The Broken Contract

Saqib Qureshi

A democracy should reflect the views of its citizens and offer a direct connection between government and those it serves. So why, more than ever, does it seem as if our government exists in its own bubble, detached from us?

In reality, our democracy is not performing as it should, which has left us fed up with a system we no longer trust. Moreover, we lack a mechanism to fix what’s broken, because there is no incentive for politicians and civil servants to make government more accountable, efficient, and representative.

Saqib Iqbal Qureshi is calling on his fellow citizens to assert their voice in the dialogue of democracy. In The Broken Contract, he puts forth solutions—many involving easy-to-implement technologies. It’s up to us to turn the ship around. If you’re looking for the best way to start a conversation with your elected and unelected officials, this is the book you need.

Press & Praise

Adrian Pabst, professor at Kent University and author of The Demons of Liberal Democracy

"The current crisis of liberal democracy goes to the heart of the idea of representative government. This important book makes a very valuable contribution to the debate on how to fix political institutions and reconnect citizens with their elected representatives. It is essential reading for scholars, politicians, and concerned citizens."

Peter Frankopan, professor at Oxford University and author of The Silk Roads

"The Broken Contract is a fearless, refreshing, and brilliant book, filled with insights into some of the biggest problems and challenges in western democracies. An invigorating breath of fresh air that will do much to blow away some important cobwebs."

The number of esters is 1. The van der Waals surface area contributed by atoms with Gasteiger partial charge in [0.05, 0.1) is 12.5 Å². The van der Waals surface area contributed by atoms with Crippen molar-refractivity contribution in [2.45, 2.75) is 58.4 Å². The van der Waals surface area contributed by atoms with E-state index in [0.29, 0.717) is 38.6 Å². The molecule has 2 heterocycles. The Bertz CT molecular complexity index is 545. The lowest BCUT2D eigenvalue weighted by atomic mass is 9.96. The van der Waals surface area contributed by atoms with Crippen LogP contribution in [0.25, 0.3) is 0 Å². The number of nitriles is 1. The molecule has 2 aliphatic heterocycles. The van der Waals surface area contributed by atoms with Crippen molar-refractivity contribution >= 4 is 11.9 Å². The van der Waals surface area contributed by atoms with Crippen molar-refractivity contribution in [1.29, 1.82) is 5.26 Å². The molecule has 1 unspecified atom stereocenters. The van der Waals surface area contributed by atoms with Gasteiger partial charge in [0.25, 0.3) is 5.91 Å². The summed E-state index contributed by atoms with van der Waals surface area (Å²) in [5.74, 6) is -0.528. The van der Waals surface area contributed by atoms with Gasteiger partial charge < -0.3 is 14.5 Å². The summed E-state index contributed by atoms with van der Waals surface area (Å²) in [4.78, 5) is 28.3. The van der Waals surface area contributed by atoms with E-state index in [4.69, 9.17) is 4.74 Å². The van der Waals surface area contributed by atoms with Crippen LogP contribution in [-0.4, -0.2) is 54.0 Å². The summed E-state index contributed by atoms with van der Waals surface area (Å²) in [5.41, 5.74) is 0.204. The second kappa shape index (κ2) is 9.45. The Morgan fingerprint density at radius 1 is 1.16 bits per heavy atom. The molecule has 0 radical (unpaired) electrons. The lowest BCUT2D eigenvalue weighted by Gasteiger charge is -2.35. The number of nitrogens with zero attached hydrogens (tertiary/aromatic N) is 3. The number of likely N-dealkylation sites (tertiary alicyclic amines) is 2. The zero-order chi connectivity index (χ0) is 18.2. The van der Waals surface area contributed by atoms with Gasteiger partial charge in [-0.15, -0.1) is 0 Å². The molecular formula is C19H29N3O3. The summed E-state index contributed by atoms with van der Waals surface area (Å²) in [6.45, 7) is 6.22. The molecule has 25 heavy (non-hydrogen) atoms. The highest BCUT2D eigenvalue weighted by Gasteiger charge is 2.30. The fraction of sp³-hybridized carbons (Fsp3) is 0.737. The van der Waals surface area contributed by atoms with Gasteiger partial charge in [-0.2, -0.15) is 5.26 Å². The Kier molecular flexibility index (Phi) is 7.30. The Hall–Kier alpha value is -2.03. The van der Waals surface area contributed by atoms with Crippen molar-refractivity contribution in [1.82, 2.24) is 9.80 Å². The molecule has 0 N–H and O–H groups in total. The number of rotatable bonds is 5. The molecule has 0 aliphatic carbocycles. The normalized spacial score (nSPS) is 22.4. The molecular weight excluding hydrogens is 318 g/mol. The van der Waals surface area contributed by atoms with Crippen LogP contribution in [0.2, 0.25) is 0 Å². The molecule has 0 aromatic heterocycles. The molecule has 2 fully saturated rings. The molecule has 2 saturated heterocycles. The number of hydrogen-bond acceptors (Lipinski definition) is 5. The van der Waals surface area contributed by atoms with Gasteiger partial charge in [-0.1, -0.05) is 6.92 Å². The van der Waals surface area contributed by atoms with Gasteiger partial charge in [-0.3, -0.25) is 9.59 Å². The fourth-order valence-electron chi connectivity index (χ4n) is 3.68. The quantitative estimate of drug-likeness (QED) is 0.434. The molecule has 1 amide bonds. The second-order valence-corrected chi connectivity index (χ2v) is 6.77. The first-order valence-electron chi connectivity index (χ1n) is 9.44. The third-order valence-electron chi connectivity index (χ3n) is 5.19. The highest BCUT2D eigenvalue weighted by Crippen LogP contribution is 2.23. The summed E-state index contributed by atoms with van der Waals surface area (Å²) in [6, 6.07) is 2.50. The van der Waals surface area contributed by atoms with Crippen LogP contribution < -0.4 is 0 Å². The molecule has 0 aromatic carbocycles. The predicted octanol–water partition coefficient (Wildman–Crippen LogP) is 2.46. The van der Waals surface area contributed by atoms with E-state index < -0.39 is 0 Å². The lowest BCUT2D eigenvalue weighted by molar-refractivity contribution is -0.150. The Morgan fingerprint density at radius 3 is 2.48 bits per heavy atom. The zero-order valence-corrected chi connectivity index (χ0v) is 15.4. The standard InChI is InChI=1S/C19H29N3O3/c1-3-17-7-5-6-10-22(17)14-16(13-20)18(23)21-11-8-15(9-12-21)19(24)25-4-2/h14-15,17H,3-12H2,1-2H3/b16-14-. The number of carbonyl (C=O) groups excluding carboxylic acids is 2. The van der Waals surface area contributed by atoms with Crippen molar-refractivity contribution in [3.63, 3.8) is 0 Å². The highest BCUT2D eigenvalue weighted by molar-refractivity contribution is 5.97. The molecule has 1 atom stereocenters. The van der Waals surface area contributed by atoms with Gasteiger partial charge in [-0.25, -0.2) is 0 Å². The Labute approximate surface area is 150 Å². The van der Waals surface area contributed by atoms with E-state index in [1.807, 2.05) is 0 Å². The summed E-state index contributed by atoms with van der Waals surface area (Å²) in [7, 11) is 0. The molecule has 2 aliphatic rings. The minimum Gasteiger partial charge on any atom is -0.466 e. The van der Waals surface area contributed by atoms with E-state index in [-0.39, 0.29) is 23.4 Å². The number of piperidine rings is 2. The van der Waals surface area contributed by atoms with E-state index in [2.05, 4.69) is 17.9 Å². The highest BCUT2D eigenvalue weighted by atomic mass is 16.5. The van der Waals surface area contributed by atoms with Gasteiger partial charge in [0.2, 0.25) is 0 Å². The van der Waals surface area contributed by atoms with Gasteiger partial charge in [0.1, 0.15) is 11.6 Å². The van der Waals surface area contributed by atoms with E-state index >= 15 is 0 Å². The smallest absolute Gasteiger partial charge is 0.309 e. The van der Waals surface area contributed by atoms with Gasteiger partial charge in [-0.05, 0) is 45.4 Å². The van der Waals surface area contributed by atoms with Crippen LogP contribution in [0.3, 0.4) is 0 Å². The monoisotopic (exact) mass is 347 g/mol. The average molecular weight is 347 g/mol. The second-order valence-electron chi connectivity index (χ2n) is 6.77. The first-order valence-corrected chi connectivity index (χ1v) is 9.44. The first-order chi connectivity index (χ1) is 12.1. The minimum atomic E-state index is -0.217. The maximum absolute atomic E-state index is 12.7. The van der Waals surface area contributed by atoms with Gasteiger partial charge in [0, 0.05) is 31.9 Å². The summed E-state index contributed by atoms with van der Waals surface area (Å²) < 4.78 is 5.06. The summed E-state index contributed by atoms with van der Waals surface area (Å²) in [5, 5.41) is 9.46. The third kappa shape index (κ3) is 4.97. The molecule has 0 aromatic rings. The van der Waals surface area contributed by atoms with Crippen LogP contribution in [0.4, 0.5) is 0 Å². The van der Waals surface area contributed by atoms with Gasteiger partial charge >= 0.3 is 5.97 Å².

Aziz Huq, professor at Chicago University and co-author of How to Save a Constitutional Democracy

"A deeply personal and passionately engaged contribution to an important debate, which speaks directly to many of the core moral and political problems presented by democratic backsliding today."

Saqib Qureshi

SAQIB IQBAL QURESHI is a Fellow of the London School of Economics and Political Science, where he completed his undergraduate and PhD degrees. He has written for the Financial Times, the Independent, the Spectator, and The Wall Street Journal. He is also the author of Reconstructing Strategy: Dancing with the God of Objectivity. After decades of working in government, management consulting and investment banking … and of experiencing the dysfunctionality of democracies, Saqib began a journey beyond the surface of our democracy.

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